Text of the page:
‘origin of’ by Kiely Sweatt
“I keep a tin / pour it in my skeleton”
The poems in Kiely Sweatt’s collection origin of are impatient in several senses. They emerge in short lyric bursts, sometimes pedestrian (“I eventually thought you’d settle so we could consider our options”) and sometimes explosive (“I grab a fistful / of soil, push into / an open blue vein”). They point, they flay, they characterize:
When beaks tore at the flesh
like hands and forks the meat was left scattered debris
over a dinner plate that you and I
both picked at.
I have mixed business with the synthetic architect.
You have the gravel floor.
I’m gray and bored and endlessly squeezing melons.
You fill and cut wounds to perfection.
That last line could be relating a given action on a particular day, or describing a state of being. The compression—shortness without spareness—makes it feel like the latter: something fixed and true about the “you,” something that will never change. The only way to escape it is to end the poem. Compression also means that each word has more weight and charge, and words with a high degree of specificity set each other buzzing:
I drive my fork into these things,
electric heat, a taste of goat milk.
I had to look up anaclisis. It’s a psychoanalytic term with a few definitions that cluster around the idea of pathological dependence on another person, and these poems’ woundlike images and judgments seem to concur that dependence is destructive. The speaker may lust for a “Frenchman with a thick accent” or feel an addict’s hunger, but the relative terseness and tight surface of the poems as a group offer a resistance and a desire to get the moment of intensity in and over with. Even a still life like “I Am A Mouthful Of Currents And Petals.” skews brusque:
Bare breast, pale salmon,
against a mustard twill.
You are not just apples or pears
but honeysuckle, lemon zest.
Wading down a crisp tarp of delicate citrus.
You are as tempting as a milieu of off-season.
And when these poems speak flatly—“I don’t get it” or “I am alright in this small space”—they speak with an impatient shrug. An itch to move on, perhaps to the next intensity or sensory flourish (“walking on aluminum blocks to hear the rain better” and “eyes withered from spores of thick dust”) or maybe to be done with the impacts of images and feelings, to rest:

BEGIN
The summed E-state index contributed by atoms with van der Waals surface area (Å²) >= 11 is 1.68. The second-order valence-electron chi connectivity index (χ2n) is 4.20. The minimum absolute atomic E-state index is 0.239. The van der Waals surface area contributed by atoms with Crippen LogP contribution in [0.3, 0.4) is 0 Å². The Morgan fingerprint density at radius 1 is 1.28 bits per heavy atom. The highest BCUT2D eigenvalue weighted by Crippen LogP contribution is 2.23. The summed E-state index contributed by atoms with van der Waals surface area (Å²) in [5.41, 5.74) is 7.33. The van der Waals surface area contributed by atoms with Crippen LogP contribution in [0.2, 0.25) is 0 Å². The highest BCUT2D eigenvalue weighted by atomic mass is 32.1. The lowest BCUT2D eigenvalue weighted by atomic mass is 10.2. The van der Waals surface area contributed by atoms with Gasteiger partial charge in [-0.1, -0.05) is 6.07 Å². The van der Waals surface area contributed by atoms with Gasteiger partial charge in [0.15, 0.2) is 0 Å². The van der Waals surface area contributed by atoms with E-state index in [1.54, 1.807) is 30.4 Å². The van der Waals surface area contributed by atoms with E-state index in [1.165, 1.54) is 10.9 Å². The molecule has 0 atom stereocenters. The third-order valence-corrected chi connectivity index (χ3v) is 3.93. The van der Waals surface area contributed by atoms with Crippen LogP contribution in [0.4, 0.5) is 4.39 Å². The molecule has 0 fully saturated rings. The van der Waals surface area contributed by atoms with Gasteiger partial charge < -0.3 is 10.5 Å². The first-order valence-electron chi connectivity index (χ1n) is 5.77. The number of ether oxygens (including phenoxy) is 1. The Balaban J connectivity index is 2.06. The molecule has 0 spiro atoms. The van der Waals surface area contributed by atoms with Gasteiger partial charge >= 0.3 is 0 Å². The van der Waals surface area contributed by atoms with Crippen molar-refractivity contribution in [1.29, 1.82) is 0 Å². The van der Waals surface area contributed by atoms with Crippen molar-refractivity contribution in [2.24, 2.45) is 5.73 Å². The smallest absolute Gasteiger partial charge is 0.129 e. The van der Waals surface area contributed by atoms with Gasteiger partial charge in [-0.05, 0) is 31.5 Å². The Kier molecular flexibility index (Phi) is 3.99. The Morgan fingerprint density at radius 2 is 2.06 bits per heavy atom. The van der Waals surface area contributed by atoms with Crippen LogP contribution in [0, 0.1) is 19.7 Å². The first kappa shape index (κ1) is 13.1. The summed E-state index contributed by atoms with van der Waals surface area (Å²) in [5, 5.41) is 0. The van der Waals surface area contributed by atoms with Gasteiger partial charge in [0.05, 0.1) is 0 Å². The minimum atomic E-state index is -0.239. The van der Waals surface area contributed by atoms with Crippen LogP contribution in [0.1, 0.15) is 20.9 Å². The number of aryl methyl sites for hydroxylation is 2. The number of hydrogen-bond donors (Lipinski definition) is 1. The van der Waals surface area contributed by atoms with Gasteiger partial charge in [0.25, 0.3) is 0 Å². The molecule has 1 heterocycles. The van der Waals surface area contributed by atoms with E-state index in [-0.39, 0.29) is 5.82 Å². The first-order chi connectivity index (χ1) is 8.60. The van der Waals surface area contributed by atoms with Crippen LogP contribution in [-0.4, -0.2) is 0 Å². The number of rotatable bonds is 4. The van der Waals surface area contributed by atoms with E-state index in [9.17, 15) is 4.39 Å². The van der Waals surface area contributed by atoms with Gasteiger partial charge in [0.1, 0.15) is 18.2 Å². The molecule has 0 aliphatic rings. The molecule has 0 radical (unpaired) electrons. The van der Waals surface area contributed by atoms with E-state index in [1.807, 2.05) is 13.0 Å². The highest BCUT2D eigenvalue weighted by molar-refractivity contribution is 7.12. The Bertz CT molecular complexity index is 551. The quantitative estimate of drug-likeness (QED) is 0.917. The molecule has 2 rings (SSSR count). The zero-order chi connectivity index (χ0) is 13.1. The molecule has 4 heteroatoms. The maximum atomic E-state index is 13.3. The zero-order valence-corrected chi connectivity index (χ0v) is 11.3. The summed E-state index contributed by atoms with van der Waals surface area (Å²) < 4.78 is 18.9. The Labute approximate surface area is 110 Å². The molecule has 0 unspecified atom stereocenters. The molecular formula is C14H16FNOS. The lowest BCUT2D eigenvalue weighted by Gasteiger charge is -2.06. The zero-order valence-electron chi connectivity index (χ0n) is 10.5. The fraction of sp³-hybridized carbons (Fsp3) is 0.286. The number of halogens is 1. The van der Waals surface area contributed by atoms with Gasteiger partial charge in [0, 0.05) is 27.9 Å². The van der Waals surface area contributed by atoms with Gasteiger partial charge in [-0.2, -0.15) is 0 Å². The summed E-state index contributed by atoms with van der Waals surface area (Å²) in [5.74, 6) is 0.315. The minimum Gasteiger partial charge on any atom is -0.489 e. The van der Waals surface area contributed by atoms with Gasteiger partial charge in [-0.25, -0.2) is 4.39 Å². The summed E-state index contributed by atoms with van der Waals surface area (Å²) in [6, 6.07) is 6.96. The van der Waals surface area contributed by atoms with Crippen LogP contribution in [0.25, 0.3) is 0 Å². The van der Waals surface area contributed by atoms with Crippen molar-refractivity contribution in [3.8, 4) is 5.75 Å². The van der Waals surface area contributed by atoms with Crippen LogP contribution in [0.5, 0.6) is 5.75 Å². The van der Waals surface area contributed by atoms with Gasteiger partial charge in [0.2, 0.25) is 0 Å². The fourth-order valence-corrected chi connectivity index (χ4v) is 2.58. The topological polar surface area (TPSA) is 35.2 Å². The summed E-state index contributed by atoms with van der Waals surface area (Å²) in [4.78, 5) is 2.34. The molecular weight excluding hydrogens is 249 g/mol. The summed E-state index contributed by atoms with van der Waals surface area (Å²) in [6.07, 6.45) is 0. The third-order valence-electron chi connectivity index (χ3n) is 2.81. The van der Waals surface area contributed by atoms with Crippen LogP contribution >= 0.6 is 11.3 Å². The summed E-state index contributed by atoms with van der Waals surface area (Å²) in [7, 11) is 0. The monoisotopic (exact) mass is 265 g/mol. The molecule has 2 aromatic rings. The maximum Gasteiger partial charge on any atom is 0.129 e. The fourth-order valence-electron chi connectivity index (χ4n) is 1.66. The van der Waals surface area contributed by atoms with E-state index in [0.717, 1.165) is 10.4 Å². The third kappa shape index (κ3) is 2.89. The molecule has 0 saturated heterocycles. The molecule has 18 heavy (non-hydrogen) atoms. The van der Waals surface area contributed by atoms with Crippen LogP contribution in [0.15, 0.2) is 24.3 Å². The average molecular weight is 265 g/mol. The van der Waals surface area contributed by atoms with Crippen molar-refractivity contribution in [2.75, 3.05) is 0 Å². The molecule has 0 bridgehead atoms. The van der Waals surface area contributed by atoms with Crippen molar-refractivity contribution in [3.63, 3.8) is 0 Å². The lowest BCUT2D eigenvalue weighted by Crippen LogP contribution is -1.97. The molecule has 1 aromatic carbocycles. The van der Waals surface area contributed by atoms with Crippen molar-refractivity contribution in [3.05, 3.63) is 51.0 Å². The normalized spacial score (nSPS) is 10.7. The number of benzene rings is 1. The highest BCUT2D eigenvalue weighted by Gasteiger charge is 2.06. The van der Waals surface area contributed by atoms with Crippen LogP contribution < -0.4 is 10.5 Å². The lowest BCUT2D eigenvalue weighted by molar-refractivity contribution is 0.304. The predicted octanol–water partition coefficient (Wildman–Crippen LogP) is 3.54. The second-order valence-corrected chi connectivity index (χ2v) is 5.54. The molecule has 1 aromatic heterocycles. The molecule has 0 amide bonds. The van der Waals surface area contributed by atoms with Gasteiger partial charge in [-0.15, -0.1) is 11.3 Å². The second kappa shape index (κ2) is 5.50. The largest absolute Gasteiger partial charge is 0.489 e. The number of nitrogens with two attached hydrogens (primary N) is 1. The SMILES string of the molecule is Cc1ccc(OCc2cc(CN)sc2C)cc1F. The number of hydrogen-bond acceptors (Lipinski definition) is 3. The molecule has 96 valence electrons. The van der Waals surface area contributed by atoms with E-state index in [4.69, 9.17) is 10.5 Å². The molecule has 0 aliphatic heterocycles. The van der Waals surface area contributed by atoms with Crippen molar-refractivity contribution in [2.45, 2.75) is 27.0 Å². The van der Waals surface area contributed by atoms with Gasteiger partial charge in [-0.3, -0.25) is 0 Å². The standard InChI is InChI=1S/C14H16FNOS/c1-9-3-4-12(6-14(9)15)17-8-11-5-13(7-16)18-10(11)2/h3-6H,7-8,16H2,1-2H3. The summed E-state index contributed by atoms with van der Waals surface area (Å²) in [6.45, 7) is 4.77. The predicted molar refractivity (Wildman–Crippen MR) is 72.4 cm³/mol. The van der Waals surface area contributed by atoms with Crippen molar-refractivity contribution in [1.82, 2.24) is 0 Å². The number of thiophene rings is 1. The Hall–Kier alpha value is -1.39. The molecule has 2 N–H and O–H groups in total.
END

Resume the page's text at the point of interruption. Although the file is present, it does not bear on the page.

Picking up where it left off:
The neighbors close their curtains.
I feel like throwing up sleep.
And all I can say is, ‘thank you.’
The resting moments are not more or less “real” or “felt” or “authentic” than the moments of intensity, but they are often more surprising. Many of the poems in this collection make conventional or formulaic choices, what poet Elisa Gabbert and others have called “poetic moves” or “ponemes,” recognizable constructions that travel from poem to poem. Comparing a lover to food seems to fit the bill, as do the sense-heavy definitions in “Barcelona”:
That summer was concrete
sizzling with bacon,
a shoulder peeling cancer,
mouthfuls of dried blueberries bent over the onion grass.
That summer was about surveying clovers
when medications left mouthfuls of melancholy.
Gabbert has pointed out that “It’s hard if not impossible to write memorable poems without using identifiable moves,” and adds that most writers have some that they return to frequently, whether invented or borrowed. Like all tools, they have the potential to be functional and beautiful. They also have the potential to powerfully take over a poem. Real originality of thought is rare, and when we read, we often do so looking for ourselves, which means the things that stick with us and transfix us often aren’t that unfamiliar. When the poems in origin of connect and concentrate, they do so partly because they evoke and treat things our senses know and our feelings replicate. “Poetry moves,” in some of these poems, help that to happen:
Today preparation has been the key to sober living
but I seem more interested in wonder-working,
like the power of my foot busting into this wall.
In others, instead of thinking “I’ve felt this before,” we think “I’ve seen that before,” and the ways the poems could meet or change us are numbed:
Xs and Oh’s and the rest of our mistakes.
The choreography of snow falling,
impresses me like these rooms
filled with you.
Two poems in origin of that make particular and intense use of the collection’s characteristic moves and qualities are “Bodies” and “This Poem Takes Place In My Livingroom.” In both, barely interdependent mini-poems or numbered stanzas offer highly concentrated hits of image and feeling, like punching away a curtain that quickly falls again:
Boiling and bleaching,
wrestling bed sheets,
writing about the sea.
Is it impossible to extract oil from pain?
I keep a tin
pour it in my skeleton.